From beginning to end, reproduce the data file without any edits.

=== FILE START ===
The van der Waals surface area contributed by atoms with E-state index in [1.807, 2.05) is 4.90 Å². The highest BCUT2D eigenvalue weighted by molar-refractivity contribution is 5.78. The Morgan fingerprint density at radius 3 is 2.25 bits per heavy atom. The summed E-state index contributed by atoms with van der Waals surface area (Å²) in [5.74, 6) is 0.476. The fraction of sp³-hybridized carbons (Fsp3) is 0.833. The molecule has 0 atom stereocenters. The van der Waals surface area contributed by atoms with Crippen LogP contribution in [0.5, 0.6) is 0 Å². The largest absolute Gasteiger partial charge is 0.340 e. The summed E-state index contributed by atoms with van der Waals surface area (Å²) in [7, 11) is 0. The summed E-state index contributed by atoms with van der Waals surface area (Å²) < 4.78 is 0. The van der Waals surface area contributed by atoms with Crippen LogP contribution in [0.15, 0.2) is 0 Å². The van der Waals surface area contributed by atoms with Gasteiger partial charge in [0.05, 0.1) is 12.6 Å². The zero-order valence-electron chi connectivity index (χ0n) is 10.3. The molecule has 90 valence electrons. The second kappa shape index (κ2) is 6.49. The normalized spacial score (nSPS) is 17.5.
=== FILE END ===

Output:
The van der Waals surface area contributed by atoms with E-state index in [1.807, 2.05) is 4.90 Å². The highest BCUT2D eigenvalue weighted by molar-refractivity contribution is 5.78. The Morgan fingerprint density at radius 3 is 2.25 bits per heavy atom. The summed E-state index contributed by atoms with van der Waals surface area (Å²) in [5.74, 6) is 0.476. The fraction of sp³-hybridized carbons (Fsp3) is 0.833. The molecule has 0 atom stereocenters. The van der Waals surface area contributed by atoms with Crippen LogP contribution in [0.5, 0.6) is 0 Å². The largest absolute Gasteiger partial charge is 0.340 e. The summed E-state index contributed by atoms with van der Waals surface area (Å²) in [7, 11) is 0. The summed E-state index contributed by atoms with van der Waals surface area (Å²) < 4.78 is 0. The van der Waals surface area contributed by atoms with Crippen LogP contribution in [0.15, 0.2) is 0 Å². The van der Waals surface area contributed by atoms with Gasteiger partial charge in [0.05, 0.1) is 12.6 Å². The zero-order valence-electron chi connectivity index (χ0n) is 10.3. The molecule has 90 valence electrons. The second kappa shape index (κ2) is 6.49. The normalized spacial score (nSPS) is 17.5.